In addition, delegates will now benefit from paid training time during regular business hours. However, this perk is not extended to employees of small businesses. Moreover, delegates will be included in modern awards, emphasising employers’ importance in establishing clear guidelines for delegates’ responsibilities. From July onwards, employers must be cautious about any missteps with delegates, which could lead to liability issues FWA (2024). However, there seems to be a lack of consequences for delegates who might exceed their duties or perceived authority.

Employers must meticulously assess misconduct claims under “delegate rights,” discerning between general underperformance and issues specific to delegated responsibilities. These represent distinctly separate scenarios necessitating tailored approaches. The legislative evolution in this area is set to significantly alter workplace dynamics, introducing a more significant number of delegates and, consequently, an increased likelihood of disruptions in workflow.


Team Diary 

Navigating the world of work-from-home requests can often feel like a tightrope walk for employers. Let’s dive into the essentials, shall we? Picture this: An eager new hire, fresh off their onboarding, asks, “Can I work from home?” Well, it’s crucial to remember that the privilege of working from home isn’t a given right from day one. Employees must clock in 12 months with their employer before considering filing for flexible work arrangements. Sometimes forgotten, but casual employees are also included in this as a rule applied across the board; a casual employee who has worked regularly for over 12 months (and reasonably expected to continue) is also entitled to request flexibility.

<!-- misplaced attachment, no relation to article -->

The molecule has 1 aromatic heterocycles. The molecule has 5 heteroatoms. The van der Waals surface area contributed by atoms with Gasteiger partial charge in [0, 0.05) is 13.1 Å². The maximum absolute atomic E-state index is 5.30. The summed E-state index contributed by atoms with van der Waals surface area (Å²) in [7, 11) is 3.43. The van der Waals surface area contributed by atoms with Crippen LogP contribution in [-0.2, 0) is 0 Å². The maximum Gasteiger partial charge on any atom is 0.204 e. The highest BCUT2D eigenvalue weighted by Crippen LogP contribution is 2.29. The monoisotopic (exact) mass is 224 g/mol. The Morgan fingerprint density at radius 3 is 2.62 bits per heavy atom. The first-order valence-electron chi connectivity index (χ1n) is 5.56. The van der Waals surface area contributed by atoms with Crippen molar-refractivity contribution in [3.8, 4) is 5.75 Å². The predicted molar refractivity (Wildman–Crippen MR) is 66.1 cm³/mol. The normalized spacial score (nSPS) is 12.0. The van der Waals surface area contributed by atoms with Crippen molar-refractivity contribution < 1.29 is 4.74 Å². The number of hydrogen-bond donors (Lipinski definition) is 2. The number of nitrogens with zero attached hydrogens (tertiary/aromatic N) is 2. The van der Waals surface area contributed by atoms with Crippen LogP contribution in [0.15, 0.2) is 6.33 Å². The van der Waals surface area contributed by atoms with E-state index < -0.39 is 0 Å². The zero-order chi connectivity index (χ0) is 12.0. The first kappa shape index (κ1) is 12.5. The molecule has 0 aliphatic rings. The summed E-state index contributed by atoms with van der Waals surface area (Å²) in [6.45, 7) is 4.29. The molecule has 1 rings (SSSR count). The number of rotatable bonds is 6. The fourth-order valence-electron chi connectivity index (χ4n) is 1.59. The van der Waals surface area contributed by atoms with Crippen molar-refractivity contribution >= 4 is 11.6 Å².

However, the refusal of WFH requests is not illegal if they don’t fall under the FWC-specified criteria. So, what are the criteria? We’re talking about employees who are either expecting a baby, already juggling parenting or caregiving responsibilities, looking after a school-aged child or younger, living with a disability, aged 55 or older, coping with family or domestic violence, or supporting someone in these scenarios. However, the door is open for others. Those not fitting these categories can still pitch for flexibility, but let’s be honest – the reason “I have a Pilates class at 9 AM” might not cut it. Employers should know that the FWC will back employers’ refusal or remote work requests (HRM 2024).

When an employee does make a formal request for flexibility, the clock starts ticking for employers. You’ve got 21 days to respond. Would you like some help navigating a refusal? The marvinHR team is your go-to for advice. But generally, valid reasons for turning down a request include concerns like excessive costs, insufficient capacity, impracticality, or potential negative impacts on efficiency and customer service. Remember, it’s all about finding that spot between accommodating flexibility and maintaining business needs. Let’s keep the conversation open, and when in doubt, marvinHR is here to guide you through the maze of work-from-home requests.


This week’s Top 4 Reads

1. Officers want to work from home, WA – Police Commissioner

2. ACTU wants double holidays at half-pay

3. HARVARD – How to onboard staff without overwhelming them

4. McCrindle Report: People don’t always fit into generational majorities. Knowing your unique team members and their motivators is key. The one common thread across all generations, regardless of age or life stage, is working with leaders who have an accessible and approachable leadership style – which can’t be undervalued.